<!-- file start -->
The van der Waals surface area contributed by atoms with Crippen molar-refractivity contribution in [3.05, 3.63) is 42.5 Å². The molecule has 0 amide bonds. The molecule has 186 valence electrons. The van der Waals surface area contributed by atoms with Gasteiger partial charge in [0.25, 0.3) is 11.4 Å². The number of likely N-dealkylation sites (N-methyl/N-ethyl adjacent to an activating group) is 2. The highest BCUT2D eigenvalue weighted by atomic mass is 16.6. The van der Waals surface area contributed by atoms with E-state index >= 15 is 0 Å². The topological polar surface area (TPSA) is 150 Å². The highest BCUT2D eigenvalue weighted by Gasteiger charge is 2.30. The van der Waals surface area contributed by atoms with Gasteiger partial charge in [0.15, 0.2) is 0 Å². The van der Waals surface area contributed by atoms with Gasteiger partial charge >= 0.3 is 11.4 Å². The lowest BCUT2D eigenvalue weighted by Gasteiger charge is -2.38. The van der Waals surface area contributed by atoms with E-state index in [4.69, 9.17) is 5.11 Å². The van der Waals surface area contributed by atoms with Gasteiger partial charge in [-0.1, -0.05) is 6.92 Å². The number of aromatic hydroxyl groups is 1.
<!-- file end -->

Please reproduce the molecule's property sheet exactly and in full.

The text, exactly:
The van der Waals surface area contributed by atoms with Crippen molar-refractivity contribution in [3.05, 3.63) is 42.5 Å². The molecule has 0 amide bonds. The molecule has 186 valence electrons. The van der Waals surface area contributed by atoms with Gasteiger partial charge in [0.25, 0.3) is 11.4 Å². The number of likely N-dealkylation sites (N-methyl/N-ethyl adjacent to an activating group) is 2. The highest BCUT2D eigenvalue weighted by atomic mass is 16.6. The van der Waals surface area contributed by atoms with E-state index >= 15 is 0 Å². The topological polar surface area (TPSA) is 150 Å². The highest BCUT2D eigenvalue weighted by Gasteiger charge is 2.30. The van der Waals surface area contributed by atoms with Gasteiger partial charge in [0.15, 0.2) is 0 Å². The van der Waals surface area contributed by atoms with Gasteiger partial charge >= 0.3 is 11.4 Å². The lowest BCUT2D eigenvalue weighted by Gasteiger charge is -2.38. The van der Waals surface area contributed by atoms with E-state index in [4.69, 9.17) is 5.11 Å². The van der Waals surface area contributed by atoms with Gasteiger partial charge in [-0.1, -0.05) is 6.92 Å². The number of aromatic hydroxyl groups is 1.